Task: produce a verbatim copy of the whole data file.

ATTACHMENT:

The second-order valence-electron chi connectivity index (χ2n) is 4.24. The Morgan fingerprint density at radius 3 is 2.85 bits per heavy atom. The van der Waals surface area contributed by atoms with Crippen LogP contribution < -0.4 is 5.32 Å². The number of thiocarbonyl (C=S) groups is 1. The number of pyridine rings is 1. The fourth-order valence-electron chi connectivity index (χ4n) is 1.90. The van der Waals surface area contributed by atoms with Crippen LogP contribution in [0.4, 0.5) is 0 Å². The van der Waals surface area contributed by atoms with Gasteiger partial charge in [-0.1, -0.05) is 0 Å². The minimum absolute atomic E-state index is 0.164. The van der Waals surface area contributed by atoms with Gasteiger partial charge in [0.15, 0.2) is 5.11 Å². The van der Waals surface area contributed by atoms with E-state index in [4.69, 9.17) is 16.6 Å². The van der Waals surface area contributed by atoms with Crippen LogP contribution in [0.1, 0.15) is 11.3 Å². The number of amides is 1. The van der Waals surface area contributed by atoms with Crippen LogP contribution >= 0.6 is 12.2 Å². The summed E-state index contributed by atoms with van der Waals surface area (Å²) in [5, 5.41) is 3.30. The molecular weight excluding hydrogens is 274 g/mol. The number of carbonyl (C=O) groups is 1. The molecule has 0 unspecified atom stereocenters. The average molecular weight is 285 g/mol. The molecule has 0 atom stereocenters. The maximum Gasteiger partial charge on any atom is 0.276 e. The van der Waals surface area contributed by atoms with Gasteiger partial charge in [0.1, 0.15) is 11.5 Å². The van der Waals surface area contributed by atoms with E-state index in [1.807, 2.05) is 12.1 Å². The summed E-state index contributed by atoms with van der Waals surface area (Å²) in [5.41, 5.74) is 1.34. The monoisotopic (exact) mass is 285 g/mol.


The second-order valence-electron chi connectivity index (χ2n) is 4.24. The Morgan fingerprint density at radius 3 is 2.85 bits per heavy atom. The van der Waals surface area contributed by atoms with Crippen LogP contribution < -0.4 is 5.32 Å². The number of thiocarbonyl (C=S) groups is 1. The number of pyridine rings is 1. The fourth-order valence-electron chi connectivity index (χ4n) is 1.90. The van der Waals surface area contributed by atoms with Crippen LogP contribution in [0.4, 0.5) is 0 Å². The van der Waals surface area contributed by atoms with Gasteiger partial charge in [-0.1, -0.05) is 0 Å². The minimum absolute atomic E-state index is 0.164. The van der Waals surface area contributed by atoms with Gasteiger partial charge in [0.15, 0.2) is 5.11 Å². The van der Waals surface area contributed by atoms with E-state index in [4.69, 9.17) is 16.6 Å². The van der Waals surface area contributed by atoms with Crippen LogP contribution in [0.1, 0.15) is 11.3 Å². The number of amides is 1. The van der Waals surface area contributed by atoms with Crippen LogP contribution >= 0.6 is 12.2 Å². The summed E-state index contributed by atoms with van der Waals surface area (Å²) in [5, 5.41) is 3.30. The molecular weight excluding hydrogens is 274 g/mol. The number of carbonyl (C=O) groups is 1. The molecule has 0 unspecified atom stereocenters. The average molecular weight is 285 g/mol. The molecule has 0 atom stereocenters. The maximum Gasteiger partial charge on any atom is 0.276 e. The van der Waals surface area contributed by atoms with Gasteiger partial charge in [0.1, 0.15) is 11.5 Å². The van der Waals surface area contributed by atoms with E-state index in [1.807, 2.05) is 12.1 Å². The summed E-state index contributed by atoms with van der Waals surface area (Å²) in [5.41, 5.74) is 1.34. The monoisotopic (exact) mass is 285 g/mol.